Women in Nazi Germany

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Women in Nazi Germany
Women lived by Kinder, Küche and Kirche. This meant that their three priorities were
her children, church and children.
1929: Goebbels stated "The mission of women is to be beautiful and to bring children
into the world. This is not at all as... unmodern as it sounds. The female bird preens
herself for her mate and hatches eggs for him. In exchange, the male takes care of
gathering food, and stands guard and wards off the enemy."
Women in Nazi Germany played an important role in the idea of Volksgemeinschaft
(People's Community). They were to provide the foundations of the racially pure
community that Hitler hoped to create.
Hitler stated "Every child that a woman brings into the world is a battle, a battle waged
for the existence of her people."
Women and men were supposed to exist in separate spheres according to Nazi
ideology. The Nazis said that these separate spheres had a biological basis. Hitler
said "the world of women is a smaller world. For her world is her husband, her family,
her children, and her house".
The role of women was celebrated and held up as important, however it is difficult not
to see women in Nazi Germany as inferior to men.
Children, Church and Kitchen
The Three Ks (Kinder, Kirche and Küche) was the motto for women. `Children' for
motherhood, `Church' for morality and `Kitchen' for wife and domestic provider.
The entire focus of a female's existence in Nazi Germany was supposed to be on
domesticity and motherhood.
Girls were educated in domestic and childrearing skills at school and in the
Jungmadel and German Girls League.
Money for Motherhood
· Women were encouraged to have as many children as possible.
· Financial incentives were offered for prolific childbearing ­ grants, taxfree loans and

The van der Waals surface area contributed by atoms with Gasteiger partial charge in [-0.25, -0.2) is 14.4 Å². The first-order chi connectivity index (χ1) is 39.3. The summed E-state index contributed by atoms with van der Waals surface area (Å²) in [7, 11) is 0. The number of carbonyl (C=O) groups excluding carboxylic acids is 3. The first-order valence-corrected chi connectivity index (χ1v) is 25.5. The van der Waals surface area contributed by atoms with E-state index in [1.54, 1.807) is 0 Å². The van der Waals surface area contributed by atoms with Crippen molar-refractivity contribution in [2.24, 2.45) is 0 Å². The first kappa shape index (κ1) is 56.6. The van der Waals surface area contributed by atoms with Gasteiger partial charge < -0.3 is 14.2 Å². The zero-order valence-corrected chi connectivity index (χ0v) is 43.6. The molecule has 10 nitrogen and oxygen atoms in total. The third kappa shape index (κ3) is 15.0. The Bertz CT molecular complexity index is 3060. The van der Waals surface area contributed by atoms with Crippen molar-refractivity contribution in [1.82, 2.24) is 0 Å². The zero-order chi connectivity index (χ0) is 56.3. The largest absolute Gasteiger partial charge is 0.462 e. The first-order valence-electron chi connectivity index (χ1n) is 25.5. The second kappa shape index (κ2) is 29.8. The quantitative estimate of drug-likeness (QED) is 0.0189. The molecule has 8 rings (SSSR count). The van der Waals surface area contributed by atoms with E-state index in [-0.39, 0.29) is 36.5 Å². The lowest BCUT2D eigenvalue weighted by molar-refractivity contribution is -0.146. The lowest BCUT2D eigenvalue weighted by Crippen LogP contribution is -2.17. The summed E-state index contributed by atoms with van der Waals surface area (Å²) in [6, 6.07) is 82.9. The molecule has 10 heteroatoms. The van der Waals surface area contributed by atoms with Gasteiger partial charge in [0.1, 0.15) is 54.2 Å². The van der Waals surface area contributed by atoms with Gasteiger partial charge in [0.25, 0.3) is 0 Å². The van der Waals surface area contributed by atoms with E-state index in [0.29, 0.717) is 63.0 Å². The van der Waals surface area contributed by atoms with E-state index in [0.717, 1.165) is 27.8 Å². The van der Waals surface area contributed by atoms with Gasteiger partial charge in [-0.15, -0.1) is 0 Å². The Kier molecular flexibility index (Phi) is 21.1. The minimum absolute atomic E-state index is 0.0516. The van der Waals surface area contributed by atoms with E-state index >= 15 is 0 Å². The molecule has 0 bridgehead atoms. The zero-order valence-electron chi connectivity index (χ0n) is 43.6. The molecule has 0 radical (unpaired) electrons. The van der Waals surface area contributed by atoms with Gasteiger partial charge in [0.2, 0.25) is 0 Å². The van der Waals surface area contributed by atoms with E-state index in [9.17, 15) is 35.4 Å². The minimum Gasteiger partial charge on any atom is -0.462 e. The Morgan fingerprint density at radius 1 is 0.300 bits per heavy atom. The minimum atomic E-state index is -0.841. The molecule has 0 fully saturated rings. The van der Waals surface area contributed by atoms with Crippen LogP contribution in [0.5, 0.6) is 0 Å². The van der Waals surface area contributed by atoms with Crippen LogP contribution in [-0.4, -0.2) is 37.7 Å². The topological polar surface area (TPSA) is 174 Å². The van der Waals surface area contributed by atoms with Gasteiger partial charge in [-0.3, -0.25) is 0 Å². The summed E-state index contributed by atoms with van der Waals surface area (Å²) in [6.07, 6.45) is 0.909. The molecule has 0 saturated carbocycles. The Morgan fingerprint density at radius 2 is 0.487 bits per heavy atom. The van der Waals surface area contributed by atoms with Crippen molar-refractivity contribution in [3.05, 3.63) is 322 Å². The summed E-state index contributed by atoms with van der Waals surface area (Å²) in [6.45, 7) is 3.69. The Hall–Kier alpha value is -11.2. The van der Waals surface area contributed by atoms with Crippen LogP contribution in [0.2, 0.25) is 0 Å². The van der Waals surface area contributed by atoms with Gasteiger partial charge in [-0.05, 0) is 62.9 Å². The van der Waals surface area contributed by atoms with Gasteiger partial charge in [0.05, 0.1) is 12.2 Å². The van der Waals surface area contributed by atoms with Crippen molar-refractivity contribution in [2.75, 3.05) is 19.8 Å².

tax relief.
· Family allowance payments were increased and childless couples paid higher tax.
· The Nazis wanted to increase the birthrate so they passed antiabortion laws, made
access to contraception limited and women were given medals to reward them for
having large families (The Motherhood Cross ­ 12st August).
Nazi Policies
1933: the Law for the Reduction of Unemployment cleverly linked the fight to reduce
unemployment with the introduction of Nazi policies towards women. Marriage los
were granted to women who gave up their jobs.
1933: Hitler introduced the Law for the Encouragement of Marriage. The Law said that
the government would give all newly married couples a loan of 1000 marks
(equivalent to nine months wages). When the first child was born, the couple could
keep a quarter of the loan on the birth of the second child, the couple could keep the

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They could keep the third quarter on the birth of the third child, and
the entire amount on the birth of the fourth.
October 1933: Restrictions were put on women's employment in the civil service. The
official guidelines were "In the event of males and females being equally qualified for
employment in public service, the male applicant should be given preference."
Lebensbaurn ­ Spring of Life. Maternity homes were also becoming brothels.…read more

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Some German women Nazi Policy on women was incoherent
(nonprofessional and nonacademic) and inconsistent ­ many women kept
were positive about the changes their jobs (especially teachers) and many
made as they enjoyed the increased women were employed (and became
status of motherhood and the powerful) by the Nazis. (Nazi Women's
domestic role. League etc). Many women became SS
officers also, such as Irma Grese, one of
the most brutal officers in
Bergen-Belsen.…read more

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We are opposed to women going into the professions which make them `mannified'. What
National Socialists want are women who are genuine comrades and mothers. The ideal
woman is one who, above all, is capable of being a mother." The Nazi Rudolf Hess speaking
in May 1936.
"Take hold of kettle, broom and pan. Then you'll surely get a man! Shop and office leave
alone, your true life work lies at home." German rhyme addressed to women.…read more

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